Peter’s enormous influence, conspicuous absence, and deliberate concealment in the New Testament likens him to a black hole: When an important figure like Silas got near, he too was blacked out, impossible to locate, made invisible by Luke and Paul.
A Black Hole is “a celestial object that has a gravitational field so strong that light cannot escape it and that is believed to be created especially in the collapse of a very massive star.” (Merriam Webster)
According to my simplified definition, it is something so massive that its gravitational pull lets no light escape. It is there, but it cannot be seen. To the naked eye, it looks like nothing is there. But the absence is conspicuous. Anything around it disappears.
Sometime between September 2016 and July 2017 I began to map out every minor name in the New Testament, from Epaphras to Sosthenes. I wanted to know where every person was at what time. Who was with who?
I put it all into a spreadsheet. Then I started to map out the major names like Peter, & John.
I quickly noticed something of grand importance. Peter! Where did he go? Why does Paul not mention him by name except for his Aramaic title ‘Cephas’ and ‘Peter’ twice in Galatians?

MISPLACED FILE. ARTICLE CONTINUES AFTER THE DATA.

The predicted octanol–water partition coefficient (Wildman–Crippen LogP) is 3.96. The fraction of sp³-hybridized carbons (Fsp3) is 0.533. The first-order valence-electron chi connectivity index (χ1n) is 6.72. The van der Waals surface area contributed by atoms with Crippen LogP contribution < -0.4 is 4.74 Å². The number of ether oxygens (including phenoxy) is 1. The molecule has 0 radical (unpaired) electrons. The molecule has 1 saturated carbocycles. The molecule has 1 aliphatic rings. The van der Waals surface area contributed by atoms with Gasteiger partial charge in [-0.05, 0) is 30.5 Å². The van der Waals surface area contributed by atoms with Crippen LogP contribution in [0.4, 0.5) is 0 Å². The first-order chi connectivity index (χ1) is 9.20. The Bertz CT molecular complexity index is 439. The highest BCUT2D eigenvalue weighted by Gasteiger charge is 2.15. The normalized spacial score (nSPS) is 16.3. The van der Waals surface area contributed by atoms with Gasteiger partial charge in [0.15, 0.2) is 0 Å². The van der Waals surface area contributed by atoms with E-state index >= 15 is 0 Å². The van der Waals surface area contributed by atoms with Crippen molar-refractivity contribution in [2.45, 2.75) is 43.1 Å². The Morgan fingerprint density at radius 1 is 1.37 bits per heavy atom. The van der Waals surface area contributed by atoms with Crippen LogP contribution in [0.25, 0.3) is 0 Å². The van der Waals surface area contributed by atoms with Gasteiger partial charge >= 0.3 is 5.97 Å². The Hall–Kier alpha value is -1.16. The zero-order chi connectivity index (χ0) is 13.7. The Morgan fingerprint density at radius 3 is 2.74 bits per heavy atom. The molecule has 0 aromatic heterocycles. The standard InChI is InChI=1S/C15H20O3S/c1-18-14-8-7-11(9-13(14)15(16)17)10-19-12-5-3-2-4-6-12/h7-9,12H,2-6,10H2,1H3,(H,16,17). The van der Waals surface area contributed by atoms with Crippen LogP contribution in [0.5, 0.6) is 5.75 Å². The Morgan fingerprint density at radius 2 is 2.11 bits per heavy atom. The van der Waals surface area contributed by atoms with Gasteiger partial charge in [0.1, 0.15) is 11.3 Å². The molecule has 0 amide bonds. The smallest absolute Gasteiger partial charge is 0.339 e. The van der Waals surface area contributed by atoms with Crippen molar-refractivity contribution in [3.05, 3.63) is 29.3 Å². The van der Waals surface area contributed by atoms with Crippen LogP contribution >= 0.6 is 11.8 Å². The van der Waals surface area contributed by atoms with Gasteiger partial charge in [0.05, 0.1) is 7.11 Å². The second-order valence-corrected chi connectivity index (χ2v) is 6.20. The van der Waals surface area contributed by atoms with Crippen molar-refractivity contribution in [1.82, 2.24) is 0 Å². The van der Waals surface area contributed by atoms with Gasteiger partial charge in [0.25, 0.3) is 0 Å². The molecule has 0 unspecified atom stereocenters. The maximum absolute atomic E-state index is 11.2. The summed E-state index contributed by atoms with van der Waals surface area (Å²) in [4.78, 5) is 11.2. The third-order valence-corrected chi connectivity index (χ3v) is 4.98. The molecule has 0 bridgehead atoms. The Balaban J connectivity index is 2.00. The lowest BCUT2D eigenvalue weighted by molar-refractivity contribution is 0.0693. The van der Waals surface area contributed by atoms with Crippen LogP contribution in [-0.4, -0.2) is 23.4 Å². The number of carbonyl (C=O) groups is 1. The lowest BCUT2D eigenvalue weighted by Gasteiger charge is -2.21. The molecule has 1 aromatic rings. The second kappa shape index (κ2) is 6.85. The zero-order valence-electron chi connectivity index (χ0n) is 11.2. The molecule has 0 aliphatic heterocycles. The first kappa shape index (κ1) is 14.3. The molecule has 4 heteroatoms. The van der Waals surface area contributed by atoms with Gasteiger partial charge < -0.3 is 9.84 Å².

It is like he just… disappears.
He wrote two books, yes?
Indeed I’m not the only one to notice this. Paul will go on to mention every associate he thinks necessary, but he WILL NOT use Peter’s name.
What’s the deal?
It is in fact a very big deal, and one that we should pay very careful attention to.
Peter became a fugitive in 42 A.D.
You’ll also notice that Silas, one of Paul’s traveling companions, also disappears.
Then Silas shows up…. as… guess who! Peter’s scribe. When Acts was written it was imperative that Peter’s role in Paul’s life be explained, but then his location… which included Rome at various times, had to be concealed, especially his involvement in Rome.
This is why I call Peter a ‘Black Hole’. He’s there with an enormous influence, but he cannot be seen. And when a star like Silas comes close, (Silas) he too–at least in Acts and Paul’s writing–disappears from view.